Story: Waka – canoes

Page 5. Other types of waka

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Waka tīwai

These canoes, also known as waka kōpapa, were probably the most common and numerous. They were formed from a hollowed-out log, with no gunwales, carvings, thwarts, bow or stern pieces. Generally shorter and narrower than the waka taua and waka tētē, they were ideal for moving small groups of people and their belongings up and down rivers, and across harbours. Tribes living near a waterway would use them regularly.

Waka tīwai were also used for recreation. They are still raced in regattas today, especially in the Waikato region, where regular racing series are attended by many local schools. The canoes were sometimes referred to as waka peke (leaping canoes), because at some regattas they would be raced by jumping over logs raised slightly above the water surface. Often described as canoe hurdling, this was last practised at the Tūrangawaewae regatta in the early 1990s.

East Coast mōkihi (rafts)

The 19th-century Ngāti Porou leader Tuta Nihoniho described one form of mōkihi, or raft, constructed by his tribe for inshore fishing. Also known as amatiatia (outriggers), these craft were made of buoyant wood from small trees – whau or houama – and pinned together with mānuka. A second layer of smaller timbers was placed over the main pieces. They were then lashed together with a length of supplejack vine. Two such floats were placed about 1 metre apart and tied to three or four connecting poles. Two people would sit, one on each side, and paddle. The rafts were used for fishing, and to set and collect crayfish traps.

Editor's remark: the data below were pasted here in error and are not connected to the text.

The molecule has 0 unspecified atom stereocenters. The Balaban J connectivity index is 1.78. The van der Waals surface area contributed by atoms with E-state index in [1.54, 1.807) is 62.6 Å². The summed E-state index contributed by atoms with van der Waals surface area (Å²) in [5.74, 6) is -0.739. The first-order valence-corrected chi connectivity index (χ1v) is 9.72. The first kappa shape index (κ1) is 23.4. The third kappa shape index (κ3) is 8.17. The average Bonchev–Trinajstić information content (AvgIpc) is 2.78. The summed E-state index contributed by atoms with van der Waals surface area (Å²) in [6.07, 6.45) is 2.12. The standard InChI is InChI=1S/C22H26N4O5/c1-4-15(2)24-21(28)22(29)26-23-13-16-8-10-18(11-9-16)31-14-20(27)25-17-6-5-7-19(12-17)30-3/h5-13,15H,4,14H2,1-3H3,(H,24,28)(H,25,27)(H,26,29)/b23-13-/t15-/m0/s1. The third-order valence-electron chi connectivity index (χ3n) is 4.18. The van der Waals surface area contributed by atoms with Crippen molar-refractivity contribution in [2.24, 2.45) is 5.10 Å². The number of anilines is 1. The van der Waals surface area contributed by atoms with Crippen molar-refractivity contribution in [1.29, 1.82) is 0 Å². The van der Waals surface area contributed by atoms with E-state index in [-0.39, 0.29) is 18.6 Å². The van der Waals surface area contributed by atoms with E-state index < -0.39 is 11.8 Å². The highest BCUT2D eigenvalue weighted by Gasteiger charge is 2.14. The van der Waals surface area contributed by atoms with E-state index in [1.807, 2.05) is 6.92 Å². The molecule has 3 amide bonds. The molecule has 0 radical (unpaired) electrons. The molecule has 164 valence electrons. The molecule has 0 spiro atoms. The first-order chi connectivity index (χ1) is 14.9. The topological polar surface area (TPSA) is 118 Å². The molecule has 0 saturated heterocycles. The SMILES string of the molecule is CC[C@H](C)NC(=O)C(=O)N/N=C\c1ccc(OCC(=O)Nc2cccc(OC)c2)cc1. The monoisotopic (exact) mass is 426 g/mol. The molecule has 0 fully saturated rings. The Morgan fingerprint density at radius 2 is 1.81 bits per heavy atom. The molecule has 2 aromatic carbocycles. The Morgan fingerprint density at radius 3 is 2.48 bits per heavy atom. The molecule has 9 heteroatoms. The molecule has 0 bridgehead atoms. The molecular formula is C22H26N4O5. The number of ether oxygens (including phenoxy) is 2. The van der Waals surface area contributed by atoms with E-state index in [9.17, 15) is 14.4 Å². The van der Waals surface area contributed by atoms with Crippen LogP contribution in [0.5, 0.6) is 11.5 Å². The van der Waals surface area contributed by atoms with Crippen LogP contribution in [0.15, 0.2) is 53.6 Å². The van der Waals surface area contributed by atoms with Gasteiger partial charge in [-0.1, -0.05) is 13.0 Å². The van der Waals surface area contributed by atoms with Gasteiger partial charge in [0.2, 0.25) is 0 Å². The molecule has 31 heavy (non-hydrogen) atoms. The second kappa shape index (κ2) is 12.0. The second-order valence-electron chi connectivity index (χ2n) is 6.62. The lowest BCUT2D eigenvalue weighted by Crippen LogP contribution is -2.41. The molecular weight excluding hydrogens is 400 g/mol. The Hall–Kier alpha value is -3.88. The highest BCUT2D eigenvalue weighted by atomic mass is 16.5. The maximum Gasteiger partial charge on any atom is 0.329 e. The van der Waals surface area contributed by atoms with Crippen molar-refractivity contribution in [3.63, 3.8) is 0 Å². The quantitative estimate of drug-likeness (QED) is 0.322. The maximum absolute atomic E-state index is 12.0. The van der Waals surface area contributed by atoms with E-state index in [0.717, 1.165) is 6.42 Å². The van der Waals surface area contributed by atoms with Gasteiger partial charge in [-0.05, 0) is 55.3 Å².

South Island mōkihi

One type of raft was more specific to the South Island tribes. Made of raupō (bulrush) and harakeke (flax), the mōkihi, or mōkī, had two forms. The first was a bundle of dry bulrushes or flax flower stalks on which a person would sit, paddling with his hands or a piece of wood. The second was bigger and more elaborate – several bundles were lashed together to resemble a boat.

These rafts were used to transport people and goods along the South Island’s inland waterways. They did not last as long as canoes of tōtara or kauri, but the materials were usually handy to waterways, the rafts were quick to make, and they made an excellent temporary means of transportation.

How to cite this page:

Hoturoa Barclay-Kerr, 'Waka – canoes - Other types of waka', Te Ara - the Encyclopedia of New Zealand, http://www.TeAra.govt.nz/en/waka-canoes/page-5 (accessed 19 October 2017)

Story by Hoturoa Barclay-Kerr, published 12 Jun 2006